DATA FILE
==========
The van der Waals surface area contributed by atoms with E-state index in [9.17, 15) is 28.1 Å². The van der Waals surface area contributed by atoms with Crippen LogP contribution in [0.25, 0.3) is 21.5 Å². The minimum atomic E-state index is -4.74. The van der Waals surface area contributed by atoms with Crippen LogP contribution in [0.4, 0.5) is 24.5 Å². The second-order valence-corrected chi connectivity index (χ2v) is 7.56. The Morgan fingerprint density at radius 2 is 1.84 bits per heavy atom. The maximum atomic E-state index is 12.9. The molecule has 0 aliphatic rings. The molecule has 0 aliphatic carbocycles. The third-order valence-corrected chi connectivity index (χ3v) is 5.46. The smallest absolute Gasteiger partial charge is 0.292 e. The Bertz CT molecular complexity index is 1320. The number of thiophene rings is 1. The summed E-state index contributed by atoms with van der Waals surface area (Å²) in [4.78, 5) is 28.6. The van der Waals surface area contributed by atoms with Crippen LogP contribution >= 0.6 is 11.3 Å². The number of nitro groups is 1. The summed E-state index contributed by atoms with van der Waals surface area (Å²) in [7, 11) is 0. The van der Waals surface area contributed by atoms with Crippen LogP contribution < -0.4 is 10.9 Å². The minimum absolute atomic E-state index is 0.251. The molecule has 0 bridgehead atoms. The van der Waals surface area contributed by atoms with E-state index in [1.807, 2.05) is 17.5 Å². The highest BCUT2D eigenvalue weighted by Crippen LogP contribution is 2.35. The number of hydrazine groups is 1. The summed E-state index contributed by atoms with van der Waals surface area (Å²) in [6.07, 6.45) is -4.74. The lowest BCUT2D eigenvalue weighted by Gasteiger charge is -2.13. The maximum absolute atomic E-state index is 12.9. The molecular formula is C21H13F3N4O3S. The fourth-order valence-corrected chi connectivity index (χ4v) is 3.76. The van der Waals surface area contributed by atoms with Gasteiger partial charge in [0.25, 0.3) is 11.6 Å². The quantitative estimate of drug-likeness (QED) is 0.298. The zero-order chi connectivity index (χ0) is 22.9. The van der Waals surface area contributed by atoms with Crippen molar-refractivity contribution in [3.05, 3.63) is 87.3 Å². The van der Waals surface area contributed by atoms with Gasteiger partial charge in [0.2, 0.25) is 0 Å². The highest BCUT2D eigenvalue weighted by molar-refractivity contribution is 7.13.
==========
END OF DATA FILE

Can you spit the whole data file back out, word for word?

The van der Waals surface area contributed by atoms with E-state index in [9.17, 15) is 28.1 Å². The van der Waals surface area contributed by atoms with Crippen LogP contribution in [0.25, 0.3) is 21.5 Å². The minimum atomic E-state index is -4.74. The van der Waals surface area contributed by atoms with Crippen LogP contribution in [0.4, 0.5) is 24.5 Å². The second-order valence-corrected chi connectivity index (χ2v) is 7.56. The Morgan fingerprint density at radius 2 is 1.84 bits per heavy atom. The maximum atomic E-state index is 12.9. The molecule has 0 aliphatic rings. The molecule has 0 aliphatic carbocycles. The third-order valence-corrected chi connectivity index (χ3v) is 5.46. The smallest absolute Gasteiger partial charge is 0.292 e. The Bertz CT molecular complexity index is 1320. The number of thiophene rings is 1. The summed E-state index contributed by atoms with van der Waals surface area (Å²) in [4.78, 5) is 28.6. The van der Waals surface area contributed by atoms with Crippen LogP contribution >= 0.6 is 11.3 Å². The number of nitro groups is 1. The summed E-state index contributed by atoms with van der Waals surface area (Å²) in [7, 11) is 0. The van der Waals surface area contributed by atoms with Crippen LogP contribution < -0.4 is 10.9 Å². The minimum absolute atomic E-state index is 0.251. The molecule has 0 bridgehead atoms. The van der Waals surface area contributed by atoms with E-state index in [1.807, 2.05) is 17.5 Å². The highest BCUT2D eigenvalue weighted by Crippen LogP contribution is 2.35. The number of hydrazine groups is 1. The summed E-state index contributed by atoms with van der Waals surface area (Å²) in [6.07, 6.45) is -4.74. The lowest BCUT2D eigenvalue weighted by Gasteiger charge is -2.13. The maximum absolute atomic E-state index is 12.9. The molecular formula is C21H13F3N4O3S. The fourth-order valence-corrected chi connectivity index (χ4v) is 3.76. The van der Waals surface area contributed by atoms with Gasteiger partial charge in [0.25, 0.3) is 11.6 Å². The quantitative estimate of drug-likeness (QED) is 0.298. The zero-order chi connectivity index (χ0) is 22.9. The van der Waals surface area contributed by atoms with Crippen molar-refractivity contribution in [3.05, 3.63) is 87.3 Å². The van der Waals surface area contributed by atoms with Gasteiger partial charge in [0.2, 0.25) is 0 Å². The highest BCUT2D eigenvalue weighted by molar-refractivity contribution is 7.13.